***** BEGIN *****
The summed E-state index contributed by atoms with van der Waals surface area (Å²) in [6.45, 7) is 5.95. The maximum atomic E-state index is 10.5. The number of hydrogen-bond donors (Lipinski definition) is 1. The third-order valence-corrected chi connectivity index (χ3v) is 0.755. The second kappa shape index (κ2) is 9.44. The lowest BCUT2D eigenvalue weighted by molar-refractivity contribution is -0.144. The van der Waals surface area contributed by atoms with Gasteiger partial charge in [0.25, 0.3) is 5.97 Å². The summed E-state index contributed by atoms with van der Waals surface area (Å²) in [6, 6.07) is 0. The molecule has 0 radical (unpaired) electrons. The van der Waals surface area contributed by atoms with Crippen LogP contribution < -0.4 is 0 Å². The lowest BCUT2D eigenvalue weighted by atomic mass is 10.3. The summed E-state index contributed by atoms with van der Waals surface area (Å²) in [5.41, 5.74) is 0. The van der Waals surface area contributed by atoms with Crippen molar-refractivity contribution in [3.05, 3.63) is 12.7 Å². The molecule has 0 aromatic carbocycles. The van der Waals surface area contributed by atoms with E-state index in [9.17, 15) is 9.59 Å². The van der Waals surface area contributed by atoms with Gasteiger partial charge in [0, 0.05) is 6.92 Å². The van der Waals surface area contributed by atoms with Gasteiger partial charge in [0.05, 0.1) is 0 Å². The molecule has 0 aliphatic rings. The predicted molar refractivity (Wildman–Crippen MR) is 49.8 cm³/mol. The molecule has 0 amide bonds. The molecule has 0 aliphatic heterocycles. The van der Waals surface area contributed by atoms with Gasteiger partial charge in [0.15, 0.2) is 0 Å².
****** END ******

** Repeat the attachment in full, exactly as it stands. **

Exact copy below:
The summed E-state index contributed by atoms with van der Waals surface area (Å²) in [6.45, 7) is 5.95. The maximum atomic E-state index is 10.5. The number of hydrogen-bond donors (Lipinski definition) is 1. The third-order valence-corrected chi connectivity index (χ3v) is 0.755. The second kappa shape index (κ2) is 9.44. The lowest BCUT2D eigenvalue weighted by molar-refractivity contribution is -0.144. The van der Waals surface area contributed by atoms with Gasteiger partial charge in [0.25, 0.3) is 5.97 Å². The summed E-state index contributed by atoms with van der Waals surface area (Å²) in [6, 6.07) is 0. The molecule has 0 radical (unpaired) electrons. The van der Waals surface area contributed by atoms with Crippen LogP contribution < -0.4 is 0 Å². The lowest BCUT2D eigenvalue weighted by atomic mass is 10.3. The summed E-state index contributed by atoms with van der Waals surface area (Å²) in [5.41, 5.74) is 0. The van der Waals surface area contributed by atoms with Crippen molar-refractivity contribution in [3.05, 3.63) is 12.7 Å². The molecule has 0 aromatic carbocycles. The van der Waals surface area contributed by atoms with E-state index in [9.17, 15) is 9.59 Å². The van der Waals surface area contributed by atoms with Gasteiger partial charge in [0, 0.05) is 6.92 Å². The van der Waals surface area contributed by atoms with Gasteiger partial charge in [0.05, 0.1) is 0 Å². The molecule has 0 aliphatic rings. The predicted molar refractivity (Wildman–Crippen MR) is 49.8 cm³/mol. The molecule has 0 amide bonds. The molecule has 0 aliphatic heterocycles. The van der Waals surface area contributed by atoms with Gasteiger partial charge in [0.15, 0.2) is 0 Å².